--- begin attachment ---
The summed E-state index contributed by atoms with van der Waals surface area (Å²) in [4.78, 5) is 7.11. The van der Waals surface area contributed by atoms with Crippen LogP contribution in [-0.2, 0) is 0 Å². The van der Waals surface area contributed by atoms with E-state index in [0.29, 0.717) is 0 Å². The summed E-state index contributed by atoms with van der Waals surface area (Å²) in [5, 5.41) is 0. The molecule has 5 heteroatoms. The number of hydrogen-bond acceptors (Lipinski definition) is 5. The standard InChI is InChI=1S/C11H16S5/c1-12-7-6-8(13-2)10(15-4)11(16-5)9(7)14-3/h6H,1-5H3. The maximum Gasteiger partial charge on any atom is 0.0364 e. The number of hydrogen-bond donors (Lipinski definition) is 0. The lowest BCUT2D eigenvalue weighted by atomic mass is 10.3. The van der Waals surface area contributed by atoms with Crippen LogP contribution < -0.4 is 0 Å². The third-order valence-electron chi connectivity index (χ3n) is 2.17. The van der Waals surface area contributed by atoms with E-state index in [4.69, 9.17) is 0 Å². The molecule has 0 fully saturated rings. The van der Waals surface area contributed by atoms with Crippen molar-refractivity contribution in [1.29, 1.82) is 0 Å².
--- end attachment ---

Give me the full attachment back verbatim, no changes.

The summed E-state index contributed by atoms with van der Waals surface area (Å²) in [4.78, 5) is 7.11. The van der Waals surface area contributed by atoms with Crippen LogP contribution in [-0.2, 0) is 0 Å². The van der Waals surface area contributed by atoms with E-state index in [0.29, 0.717) is 0 Å². The summed E-state index contributed by atoms with van der Waals surface area (Å²) in [5, 5.41) is 0. The molecule has 5 heteroatoms. The number of hydrogen-bond acceptors (Lipinski definition) is 5. The standard InChI is InChI=1S/C11H16S5/c1-12-7-6-8(13-2)10(15-4)11(16-5)9(7)14-3/h6H,1-5H3. The maximum Gasteiger partial charge on any atom is 0.0364 e. The number of hydrogen-bond donors (Lipinski definition) is 0. The lowest BCUT2D eigenvalue weighted by atomic mass is 10.3. The van der Waals surface area contributed by atoms with Crippen LogP contribution < -0.4 is 0 Å². The third-order valence-electron chi connectivity index (χ3n) is 2.17. The van der Waals surface area contributed by atoms with E-state index in [4.69, 9.17) is 0 Å². The molecule has 0 fully saturated rings. The van der Waals surface area contributed by atoms with Crippen molar-refractivity contribution in [1.29, 1.82) is 0 Å².